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State v. Wallace

Court of Criminal Appeals of Oklahoma

May 23, 2019

STATE OF OKLAHOMA, Appellant,
v.
BRITTNEY JO WALLACE, Appellee.

          AN APPEAL FROM THE DISTRICT COURT OF ROGERS COUNTY THE HONORABLE H.M. WYATT, III, ASSOCIATE DISTRICT JUDGE

          KALI STRAIN ZACHARY COBELL COUNSEL FOR THE STATE

          MARK ANTINORO CHRISTOPHER GARNER ANTINORO LAW FIRM, PLC LARRY STEIDLEY STEIDLEY LAW FIRM COUNSEL FOR DEFENDANT

          MATTHEW J. BALLARD DISTRICT ATTORNEY ANTHONY J. EVANS COUNSEL FOR APPELLANT

          SUMMARY OPINION

          LUMPKIN, J.

         ¶1 Appellee, Brittney Jo Wallace, was charged by Information in the District Court of Rogers County, Case No. CF-2016-461, with Enabling Child Abuse (Counts 1 & 2) (21 O.S.2011, § 843.5 (B)) and Child Neglect (Count 3) (21 O.S.2011, § 843.5 (C)). On April 16, 2017, the Honorable H.M. Wyatt, III, Associate District Judge, held a pretrial hearing concerning Appellee's motion to suppress and took the matter under advisement. In a written order issued on February 22, 2018, Judge Wyatt sustained Appellee's motion and suppressed any and all evidence the State obtained in the search and seizure of Appellee's cell phone. [1] The State appeals to this Court pursuant to 22 O.S.2011, § 1053 (6).

         ¶2 Section 1053 provides, in relevant part, that the State may appeal, "[u]pon a pretrial order, decision or judgment suppressing or excluding evidence in cases alleging violation of any provisions of Section 13.1 of Title 21 of the Oklahoma Statutes." Since both Enabling Child Abuse and Child Neglect are offenses enumerated under Section 13.1, we find that the State's appeal is proper.

         ¶3 The State raises the following propositions of error in support of this appeal:

I. The seizure of Appellee's cellular phone was supported by probable cause and thus a reasonable seizure.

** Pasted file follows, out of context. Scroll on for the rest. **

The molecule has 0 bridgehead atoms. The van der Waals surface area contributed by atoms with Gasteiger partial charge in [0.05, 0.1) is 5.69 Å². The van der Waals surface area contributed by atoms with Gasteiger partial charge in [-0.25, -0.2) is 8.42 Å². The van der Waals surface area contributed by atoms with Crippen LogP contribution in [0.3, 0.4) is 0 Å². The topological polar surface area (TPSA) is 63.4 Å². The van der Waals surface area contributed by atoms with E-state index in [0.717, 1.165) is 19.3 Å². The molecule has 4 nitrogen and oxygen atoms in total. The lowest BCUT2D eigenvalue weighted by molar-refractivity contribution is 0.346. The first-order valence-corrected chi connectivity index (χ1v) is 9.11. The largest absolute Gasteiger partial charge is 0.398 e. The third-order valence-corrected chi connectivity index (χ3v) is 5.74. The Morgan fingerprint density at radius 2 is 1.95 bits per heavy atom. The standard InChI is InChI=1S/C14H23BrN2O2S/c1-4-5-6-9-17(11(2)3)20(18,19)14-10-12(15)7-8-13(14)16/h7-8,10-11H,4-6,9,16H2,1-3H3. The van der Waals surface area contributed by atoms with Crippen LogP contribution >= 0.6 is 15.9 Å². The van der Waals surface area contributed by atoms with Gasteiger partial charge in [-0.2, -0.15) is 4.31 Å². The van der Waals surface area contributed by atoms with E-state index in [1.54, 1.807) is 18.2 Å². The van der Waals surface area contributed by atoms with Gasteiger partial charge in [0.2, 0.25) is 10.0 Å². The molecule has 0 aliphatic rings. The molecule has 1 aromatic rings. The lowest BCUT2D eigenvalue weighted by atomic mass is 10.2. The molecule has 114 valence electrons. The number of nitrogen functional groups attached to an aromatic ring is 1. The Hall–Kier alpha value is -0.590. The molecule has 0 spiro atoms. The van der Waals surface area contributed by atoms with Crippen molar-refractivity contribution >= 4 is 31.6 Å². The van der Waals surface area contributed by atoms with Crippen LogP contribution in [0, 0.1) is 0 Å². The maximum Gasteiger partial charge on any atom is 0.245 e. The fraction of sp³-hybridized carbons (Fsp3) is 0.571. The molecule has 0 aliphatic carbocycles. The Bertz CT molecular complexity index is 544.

II. The District Court's findings are in error and not supported by the law or the facts in the record.

         ¶4 This Court reviews appeals pursuant to 22 O.S.2011, § 1053 to determine if the trial court abused its discretion. State v. Gilchrist, 2017 OK CR 25, ¶ 12, 422 P.3d 182, 185; State v. Hooley, 2012 OK CR 3, ¶ 4, 269 P.3d 949, 950; State v. Love, 1998 OK CR 32, ¶ 2, 960 P.2d 368, 369. This is the same standard applied when we review a trial court's ruling on a motion to suppress. Bramlett v. State, 2018 OK CR 19, ¶ 10, 422 P.3d 788, 793; State v. Keefe, 2017 OK CR 3, ¶ 7, 394 P.3d 1272, 1275. An abuse of discretion is any unreasonable or arbitrary action taken without proper consideration of the facts and law pertaining to the matter at issue or a clearly erroneous conclusion and judgment, one that is clearly against the logic and effect of the facts presented. Neloms v. State, 2012 OK CR 7, ¶ 35, 274 P.3d 161, 170.

         ¶5 In Proposition One, the State challenges the District Court's suppression of the evidence recovered from Appellee's cellular phone. The State argues that the District Court erred when it determined that the initial seizure and accessing of Appellee's phone on May 13, 2016 was contrary to her constitutional rights against illegal search and seizure.

         ¶6 The United States Supreme Court has long held that the "'touchstone of the Fourth Amendment is reasonableness.'" Ohio v. Robinette, 519 U.S. 33, 39, 117 S.Ct. 417, 421, 136 L.Ed.2d 347 (1996) (quoting Florida v. Jimeno, 500 U.S. 248, 250, 111 S.Ct. 1801, 1803, 114 L.Ed.2d 297 (1991)). "Reasonableness, in turn, is measured in objective terms by examining the totality of the circumstances." Id.

         ¶7 Reviewing the record, we find that the District Court abused its discretion when it suppressed the evidence recovered from Appellee's cell phone. The District Court's determination that the initial seizure and accessing of the phone was illegal is clearly erroneous and without proper consideration of the facts and law pertaining to the matter. Warrantless seizures of evidence are presumed unreasonable. State v. Sittingdown, 2010 OK CR 22, ¶ 9, 240 P.3d 714, 716. Nonetheless, "society's interest in the discovery and protection of incriminating evidence from removal or destruction can supersede, at least for a limited period, a person's possessory interest in property, provided that there is probable cause to believe that that property is associated with criminal activity." Segura v. United States, 468 U.S. 796, 808, 104 S.Ct. 3380, 3387, 82 L.Ed.2d 599 (1984). Therefore, a warrantless seizure is permissible when law enforcement has probable cause to believe ...


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